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Titan Fly-by - 22 June 2009

Titan Fly-by - 22 June 2009

19 June 2009

On Monday, 22 June, the Cassini spacecraft returns to Titan for the mission's fifty-eighth targeted encounter with Saturn's largest moon: T-57. The closest approach to Titan occurs at 18:32:35 UTC, at an altitude of 955 kilometres above the moon's surface and at a speed of 6.0 kilometres per second. The latitude at closest approach is 42.2°S and the encounter occurs on orbit number 113.

This encounter is set up with two manoeuvres: an apoapsis manoeuvre on 14 June, and a Titan approach manoeuvre, scheduled for 19 June. T57 is the sixth fly-by in a series of eleven inbound encounters and the thirteenth Titan encounter in Cassini's Equinox Mission. It occurs just under three days before Saturn closest approach.

Science Highlights

  • Ion and Neutral Mass Spectrometer (INMS)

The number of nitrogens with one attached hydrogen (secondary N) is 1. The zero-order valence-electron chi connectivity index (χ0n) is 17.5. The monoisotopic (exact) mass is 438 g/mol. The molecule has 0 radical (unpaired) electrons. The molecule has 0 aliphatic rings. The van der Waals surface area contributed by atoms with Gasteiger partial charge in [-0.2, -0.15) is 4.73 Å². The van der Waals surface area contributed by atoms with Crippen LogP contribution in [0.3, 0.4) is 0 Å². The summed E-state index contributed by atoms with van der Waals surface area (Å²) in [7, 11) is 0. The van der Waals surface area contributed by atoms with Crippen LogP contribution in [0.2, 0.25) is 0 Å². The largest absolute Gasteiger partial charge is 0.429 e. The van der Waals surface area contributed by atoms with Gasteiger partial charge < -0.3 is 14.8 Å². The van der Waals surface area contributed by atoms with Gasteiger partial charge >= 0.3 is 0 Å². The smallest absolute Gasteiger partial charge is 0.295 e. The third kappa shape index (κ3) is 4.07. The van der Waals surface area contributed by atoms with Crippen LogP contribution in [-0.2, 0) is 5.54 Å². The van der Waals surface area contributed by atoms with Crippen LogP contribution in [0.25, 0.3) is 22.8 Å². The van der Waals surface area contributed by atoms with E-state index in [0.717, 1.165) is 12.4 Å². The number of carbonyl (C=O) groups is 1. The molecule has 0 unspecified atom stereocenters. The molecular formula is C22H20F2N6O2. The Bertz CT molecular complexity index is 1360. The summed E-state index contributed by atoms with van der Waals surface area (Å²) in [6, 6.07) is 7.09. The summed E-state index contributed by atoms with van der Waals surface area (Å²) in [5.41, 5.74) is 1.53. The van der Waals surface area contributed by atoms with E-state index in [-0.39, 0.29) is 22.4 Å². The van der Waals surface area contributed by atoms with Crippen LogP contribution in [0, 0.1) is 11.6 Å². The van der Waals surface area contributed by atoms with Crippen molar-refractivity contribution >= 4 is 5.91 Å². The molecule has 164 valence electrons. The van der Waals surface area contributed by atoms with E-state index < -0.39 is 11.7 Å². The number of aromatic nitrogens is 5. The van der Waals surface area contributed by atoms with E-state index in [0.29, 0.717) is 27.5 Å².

INMS has a prime observation at closest approach of the night side outer flank at mid Southern latitudes.
  • Cassini Radar (RADAR)
    RADAR conducts a ridealong SAR on INMS, outbound altimetry, scatterometry, and radiometry. The SAR runs parallel to tracks from the two previous fly-bys T55 and T56 in the southern hemisphere mapping sequence.
  • Radio Science Subsystem (RSS)
    RSS observes an ingress-only Titan ionospheric/atmospheric occultation on T57. The occultation probes a northern latitude of 78.7°, the highest in both the nominal and extended missions. The occultations will shed more light on Titan's polar vortex, and together with previous occultations, on the latitudinal variability of the electron density profile of the ionosphere, temperature/pressure profile, absorptivity profile, and small scale-structure of the neutral atmosphere.
  • Composite Infrared Spectrometer (CIRS)